Véronique Tadjo (Far from My Father) could not have known how prescient her novel, originally published in France in 2017, would be just a few years later when it was translated for English readers. In the Company of Men gives polyphonic voice to those affected by the 2014-2016 West African Ebola outbreak that ravaged populations in Guinea, Liberia and Sierra Leone. According to Tadjo's ending timeline note, the final toll for those three countries included 28,646 infected, of which 11,323 people died. The pandemic then--albeit with exponentially higher fatality rates--carries eerie resonance for coronavirus-constricted readers worldwide.
In an unnamed village, a girl is sent away to the city with her father's ominous warning, "Don't ever come back here," which proves to be both a death sentence and the chance to be her family's sole survivor. Just a month before, "two mischievous young boys"--her brothers--went hunting, shot and roasted their prey, not realizing the consequences of eating bats infected with an insatiable virus. Disease spreads, and the whispering tree--the "Baobab, the first tree, the everlasting tree, the totem tree"--observes as it has done for centuries, bearing witness to humans' history of need and joy, celebration and rage, greed and kindness, birth and death. As Ebola rages, the tree watches the horrific devastation, with the promise, "I want to tell their stories."
Those stories, divided into 10 urgent voices, become "Fight with All Your Might Fight Some More," the densest of Tadjo's chapters. From a doctor at the forefront of treating victims who is taking all the possible precautions to stay alive to the "Congolese researcher who discovered the Ebola virus right here in my home country," Tadjo hightlights healers, the sickened, parents, orphans, pariahs. Most die, but some survive; in these most desperate situations, some retain their humanity, others do not. Beyond "the company of men," Tadjo allows even the virus itself, the contagion-carrying bats and, once more, the whispering tree to speak.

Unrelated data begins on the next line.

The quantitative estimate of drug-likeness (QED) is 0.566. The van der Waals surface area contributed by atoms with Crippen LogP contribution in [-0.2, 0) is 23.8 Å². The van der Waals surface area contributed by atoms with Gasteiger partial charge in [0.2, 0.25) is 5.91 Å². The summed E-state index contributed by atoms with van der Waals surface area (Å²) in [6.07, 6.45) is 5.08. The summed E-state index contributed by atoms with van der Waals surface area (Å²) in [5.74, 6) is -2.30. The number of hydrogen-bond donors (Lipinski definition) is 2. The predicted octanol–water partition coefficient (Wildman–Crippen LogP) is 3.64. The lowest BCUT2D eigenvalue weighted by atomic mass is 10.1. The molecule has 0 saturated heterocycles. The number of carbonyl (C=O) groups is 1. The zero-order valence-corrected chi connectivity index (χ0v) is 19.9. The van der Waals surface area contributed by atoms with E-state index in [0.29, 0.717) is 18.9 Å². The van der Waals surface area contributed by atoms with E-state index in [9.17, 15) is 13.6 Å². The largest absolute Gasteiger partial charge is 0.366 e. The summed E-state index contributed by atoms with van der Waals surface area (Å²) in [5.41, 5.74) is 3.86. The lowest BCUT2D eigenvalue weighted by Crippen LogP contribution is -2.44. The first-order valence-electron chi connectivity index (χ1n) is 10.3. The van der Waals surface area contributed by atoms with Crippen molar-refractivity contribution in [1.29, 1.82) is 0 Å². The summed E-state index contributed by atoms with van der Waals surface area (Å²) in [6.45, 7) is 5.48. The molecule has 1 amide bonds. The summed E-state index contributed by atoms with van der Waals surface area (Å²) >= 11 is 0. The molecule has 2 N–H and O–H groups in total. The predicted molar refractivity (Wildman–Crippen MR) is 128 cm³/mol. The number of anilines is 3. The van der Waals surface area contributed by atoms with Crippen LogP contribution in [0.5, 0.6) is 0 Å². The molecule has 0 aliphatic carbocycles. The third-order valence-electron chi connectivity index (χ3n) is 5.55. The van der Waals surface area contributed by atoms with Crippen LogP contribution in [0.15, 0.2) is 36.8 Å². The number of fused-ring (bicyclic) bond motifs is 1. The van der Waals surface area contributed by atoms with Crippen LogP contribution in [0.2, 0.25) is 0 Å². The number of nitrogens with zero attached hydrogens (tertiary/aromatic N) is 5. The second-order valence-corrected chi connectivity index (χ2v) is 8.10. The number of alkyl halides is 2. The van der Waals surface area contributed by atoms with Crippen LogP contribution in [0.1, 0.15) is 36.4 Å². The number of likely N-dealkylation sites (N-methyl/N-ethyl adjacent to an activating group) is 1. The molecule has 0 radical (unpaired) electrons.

From Côte d'Ivoire, Tadjo writes with a stark simplicity, interweaving history, myth and poetry with real life-inspired testimony. While her novel might be light in page count, its lingering significance highlights the human(e) reactions in the face of impossible, fatal situations. How to save one's own life, to save the lives of loved ones, to save strangers, how to live on alone--the questions and challenges haunt long after book's end. --Terry Hong, Smithsonian BookDragon
Shelf Talker: Véronique Tadjo's stark novel exposing the Ebola crisis in West Africa has resonating significance amidst the worldwide pandemic.